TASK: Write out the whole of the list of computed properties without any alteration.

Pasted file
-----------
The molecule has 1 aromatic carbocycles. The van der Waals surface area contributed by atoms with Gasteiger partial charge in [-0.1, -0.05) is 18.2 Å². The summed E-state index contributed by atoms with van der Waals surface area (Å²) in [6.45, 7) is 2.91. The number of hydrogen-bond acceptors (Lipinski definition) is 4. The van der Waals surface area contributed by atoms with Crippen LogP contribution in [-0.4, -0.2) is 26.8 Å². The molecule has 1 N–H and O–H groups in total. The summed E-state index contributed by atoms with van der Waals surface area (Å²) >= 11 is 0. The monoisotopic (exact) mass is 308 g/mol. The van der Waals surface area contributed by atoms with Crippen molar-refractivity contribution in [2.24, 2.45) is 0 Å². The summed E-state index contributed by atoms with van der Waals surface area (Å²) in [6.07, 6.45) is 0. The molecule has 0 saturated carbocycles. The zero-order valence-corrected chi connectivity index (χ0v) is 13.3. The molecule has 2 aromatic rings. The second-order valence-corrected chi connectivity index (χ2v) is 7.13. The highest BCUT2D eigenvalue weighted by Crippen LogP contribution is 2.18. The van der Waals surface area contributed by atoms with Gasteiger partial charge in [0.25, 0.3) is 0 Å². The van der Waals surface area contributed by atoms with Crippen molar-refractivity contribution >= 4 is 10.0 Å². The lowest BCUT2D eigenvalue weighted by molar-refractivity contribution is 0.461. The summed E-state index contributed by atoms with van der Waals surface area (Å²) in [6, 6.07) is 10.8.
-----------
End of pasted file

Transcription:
The molecule has 1 aromatic carbocycles. The van der Waals surface area contributed by atoms with Gasteiger partial charge in [-0.1, -0.05) is 18.2 Å². The summed E-state index contributed by atoms with van der Waals surface area (Å²) in [6.45, 7) is 2.91. The number of hydrogen-bond acceptors (Lipinski definition) is 4. The van der Waals surface area contributed by atoms with Crippen LogP contribution in [-0.4, -0.2) is 26.8 Å². The molecule has 1 N–H and O–H groups in total. The summed E-state index contributed by atoms with van der Waals surface area (Å²) >= 11 is 0. The monoisotopic (exact) mass is 308 g/mol. The van der Waals surface area contributed by atoms with Crippen molar-refractivity contribution in [2.24, 2.45) is 0 Å². The summed E-state index contributed by atoms with van der Waals surface area (Å²) in [6.07, 6.45) is 0. The molecule has 0 saturated carbocycles. The zero-order valence-corrected chi connectivity index (χ0v) is 13.3. The molecule has 2 aromatic rings. The second-order valence-corrected chi connectivity index (χ2v) is 7.13. The highest BCUT2D eigenvalue weighted by Crippen LogP contribution is 2.18. The van der Waals surface area contributed by atoms with Gasteiger partial charge in [0.25, 0.3) is 0 Å². The van der Waals surface area contributed by atoms with Crippen molar-refractivity contribution >= 4 is 10.0 Å². The lowest BCUT2D eigenvalue weighted by molar-refractivity contribution is 0.461. The summed E-state index contributed by atoms with van der Waals surface area (Å²) in [6, 6.07) is 10.8.